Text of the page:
UPA on edge; SP, BSP role crucial in Parliament
Support of the SP and the BSP would be crucial for the UPA during the remainder of budget session of Parliament as the government`s failure to get the finance bill passed will imply its lose of majority, result in early elections.
New Delhi: Support of the Samajwadi Party and the Bahujan Samaj Party would be crucial for the Congress-led UPA during the remainder of budget session of parliament as the government`s failure to get the finance bill passed will imply its lose of majority and result in early elections, say analysts and political observers.
Keeping that in mind, the government is keen to get key bills passed when parliament resumes its budget session after a brief recess. The bills relate to food security, land take-over, anti-graft Lokpal besides those related to reforms in the pension and insurance sectors. Their passage will showcase to voters that the government performed despite the opposition.
But the first hurdle will be the finance bill. A large number of amendments moved by the opposition against the finance bill are sure to give a tough time to the Congress-led United Progressive Alliance`s floor managers, informed sources told IANS.
Though most political parties do not want early elections to the Lok Sabha, SP chief Mulayam Singh Yadav, who was flexing his muscles in the past, is seen as perfectly capable of pulling the rug from under the government`s feet without notice.
Sensing the Congress is vulnerable as it lost two allies - the Trinamool Congress with its 19 members and the DMK with 18 members - in the past six months, party chief Sonia Gandhi reviewed the parliament strategy with senior ministers Friday.
Even if the SP with 22 MPs in the Lok Sabha decides to ditch the government, the BSP with 21 members, the Left parties with 24 and the Janata Dal-United with 20 members could bail out the government, aver Congress party sources.
This week the centre allocated Rs.12,000 crore to Bihar ruled by JD-U leader Nitish Kumar, whose long alliance with the BJP is seemingly on the rocks. With the JD-U dead opposed to Gujarat Chief Minister Narendra Modi as a possible prime ministerial candidate of the NDA, there is a lot of speculation over the future of the BJP-JD-U alliance.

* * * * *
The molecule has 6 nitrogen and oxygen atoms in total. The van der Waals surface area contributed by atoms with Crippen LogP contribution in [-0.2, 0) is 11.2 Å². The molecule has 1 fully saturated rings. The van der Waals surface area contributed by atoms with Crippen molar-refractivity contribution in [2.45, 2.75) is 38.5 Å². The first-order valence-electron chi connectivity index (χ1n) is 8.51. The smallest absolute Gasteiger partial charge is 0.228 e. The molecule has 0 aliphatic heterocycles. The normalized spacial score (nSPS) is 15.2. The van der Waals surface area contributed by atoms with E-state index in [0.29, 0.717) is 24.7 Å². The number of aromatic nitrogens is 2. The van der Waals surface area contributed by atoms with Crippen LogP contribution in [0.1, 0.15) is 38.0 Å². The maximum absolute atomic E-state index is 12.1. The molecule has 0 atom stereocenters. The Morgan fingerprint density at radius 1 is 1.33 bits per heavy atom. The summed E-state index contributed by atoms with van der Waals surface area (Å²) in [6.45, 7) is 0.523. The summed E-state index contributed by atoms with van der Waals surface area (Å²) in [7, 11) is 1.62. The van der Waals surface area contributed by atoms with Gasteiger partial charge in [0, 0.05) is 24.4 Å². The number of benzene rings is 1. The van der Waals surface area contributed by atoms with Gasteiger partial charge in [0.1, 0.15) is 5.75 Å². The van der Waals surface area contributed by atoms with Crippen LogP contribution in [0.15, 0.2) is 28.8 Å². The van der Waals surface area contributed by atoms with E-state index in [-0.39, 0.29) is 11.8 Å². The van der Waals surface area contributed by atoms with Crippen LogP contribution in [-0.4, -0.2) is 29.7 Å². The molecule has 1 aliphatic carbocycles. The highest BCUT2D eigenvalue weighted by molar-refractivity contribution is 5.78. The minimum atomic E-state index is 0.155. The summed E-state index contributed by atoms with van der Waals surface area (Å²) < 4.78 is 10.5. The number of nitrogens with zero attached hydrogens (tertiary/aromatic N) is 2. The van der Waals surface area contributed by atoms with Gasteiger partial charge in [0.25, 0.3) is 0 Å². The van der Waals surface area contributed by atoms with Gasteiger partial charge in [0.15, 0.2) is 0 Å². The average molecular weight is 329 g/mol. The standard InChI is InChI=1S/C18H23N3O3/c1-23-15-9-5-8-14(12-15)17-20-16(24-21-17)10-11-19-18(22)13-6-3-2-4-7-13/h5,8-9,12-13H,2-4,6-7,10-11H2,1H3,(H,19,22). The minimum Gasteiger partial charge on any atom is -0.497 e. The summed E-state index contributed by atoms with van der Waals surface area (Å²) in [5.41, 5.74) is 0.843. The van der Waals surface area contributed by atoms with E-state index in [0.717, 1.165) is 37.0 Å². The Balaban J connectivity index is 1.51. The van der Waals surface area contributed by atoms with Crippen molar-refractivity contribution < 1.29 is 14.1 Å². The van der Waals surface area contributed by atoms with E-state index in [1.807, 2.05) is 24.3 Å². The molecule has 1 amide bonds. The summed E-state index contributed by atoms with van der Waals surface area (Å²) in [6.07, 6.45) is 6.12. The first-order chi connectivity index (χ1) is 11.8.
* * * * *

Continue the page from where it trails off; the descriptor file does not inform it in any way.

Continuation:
Even if the SP decides to withdraw support after the budget session, the government will not necessarily fall, say some analysts. The budget session is to conclude May 10.
The government has time till the monsoon session in July-August to push through some populist welfare measures, hope for a good monsoon and a bumper crop to lift the mood of the agriculture-dependent rural population, and then possibly call for general elections by yearend.
These are among the various scenarios being discussed in the political corridors and strategy sessions.
According to political commentator and professor of political science in the Jawaharlal Nehru Univeristy (JNU) Zoya Hasan, the central government is "delicately balanced".
"UPA is delicately balanced, and uncertainty is there as it is a coalition government. The government has lost two of its allies in past and is dependent for support on the SP and BSP," Hasan said.
"It is difficult to predict SP`s stance as the party is smarting under the economic package which was given to Bihar but not to Uttar Pradesh," she said.
If that is not enough, the government is also bracing itself for the onslaught from an aggressive opposition in the remaining three weeks of parliament session.
The Bharatiya Janata Party (BJP) is expected to raise the "leaked" draft report of the Joint Parliamentary Committee on 2G allocation which blamed then telecom minister A. Raja, who, in turn has claimed that everything was done in consultation with Prime Minister Manmohan Singh.
The government has also drawn flak over the alleged toning down by Law Minister Ashwani Kumar of a Central Bureau of Investigation (CBI) report on the faulty allocation of coal blocks.
Besides these two issues, angry public protests over police apathy towards the gruesome rape of a five-year-old girl in Delhi are also likely to be raised by the opposition as another stick to beat a harried government with.